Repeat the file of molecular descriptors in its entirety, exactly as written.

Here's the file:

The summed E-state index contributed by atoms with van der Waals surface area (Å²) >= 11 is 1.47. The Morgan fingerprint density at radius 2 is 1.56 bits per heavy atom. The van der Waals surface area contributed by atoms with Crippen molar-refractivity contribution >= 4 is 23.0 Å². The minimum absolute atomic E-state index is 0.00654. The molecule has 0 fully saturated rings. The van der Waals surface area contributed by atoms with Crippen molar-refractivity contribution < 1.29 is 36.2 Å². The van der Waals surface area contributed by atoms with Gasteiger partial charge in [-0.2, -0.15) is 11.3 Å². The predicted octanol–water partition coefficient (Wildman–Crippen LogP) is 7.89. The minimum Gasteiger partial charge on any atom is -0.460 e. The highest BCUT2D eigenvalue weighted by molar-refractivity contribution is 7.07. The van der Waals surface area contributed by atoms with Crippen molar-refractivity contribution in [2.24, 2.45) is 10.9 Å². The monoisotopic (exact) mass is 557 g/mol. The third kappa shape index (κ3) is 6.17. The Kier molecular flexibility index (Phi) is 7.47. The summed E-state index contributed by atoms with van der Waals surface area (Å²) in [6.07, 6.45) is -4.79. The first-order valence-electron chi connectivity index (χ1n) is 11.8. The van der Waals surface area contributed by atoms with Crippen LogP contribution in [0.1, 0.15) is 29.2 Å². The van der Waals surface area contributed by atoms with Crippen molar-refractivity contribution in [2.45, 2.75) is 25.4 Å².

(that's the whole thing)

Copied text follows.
The summed E-state index contributed by atoms with van der Waals surface area (Å²) >= 11 is 1.47. The Morgan fingerprint density at radius 2 is 1.56 bits per heavy atom. The van der Waals surface area contributed by atoms with Crippen molar-refractivity contribution >= 4 is 23.0 Å². The minimum absolute atomic E-state index is 0.00654. The molecule has 0 fully saturated rings. The van der Waals surface area contributed by atoms with Crippen molar-refractivity contribution < 1.29 is 36.2 Å². The van der Waals surface area contributed by atoms with Gasteiger partial charge in [-0.2, -0.15) is 11.3 Å². The predicted octanol–water partition coefficient (Wildman–Crippen LogP) is 7.89. The minimum Gasteiger partial charge on any atom is -0.460 e. The highest BCUT2D eigenvalue weighted by molar-refractivity contribution is 7.07. The van der Waals surface area contributed by atoms with Crippen molar-refractivity contribution in [2.24, 2.45) is 10.9 Å². The monoisotopic (exact) mass is 557 g/mol. The third kappa shape index (κ3) is 6.17. The Kier molecular flexibility index (Phi) is 7.47. The summed E-state index contributed by atoms with van der Waals surface area (Å²) in [6.07, 6.45) is -4.79. The first-order valence-electron chi connectivity index (χ1n) is 11.8. The van der Waals surface area contributed by atoms with Crippen LogP contribution in [0.1, 0.15) is 29.2 Å². The van der Waals surface area contributed by atoms with Crippen molar-refractivity contribution in [2.45, 2.75) is 25.4 Å².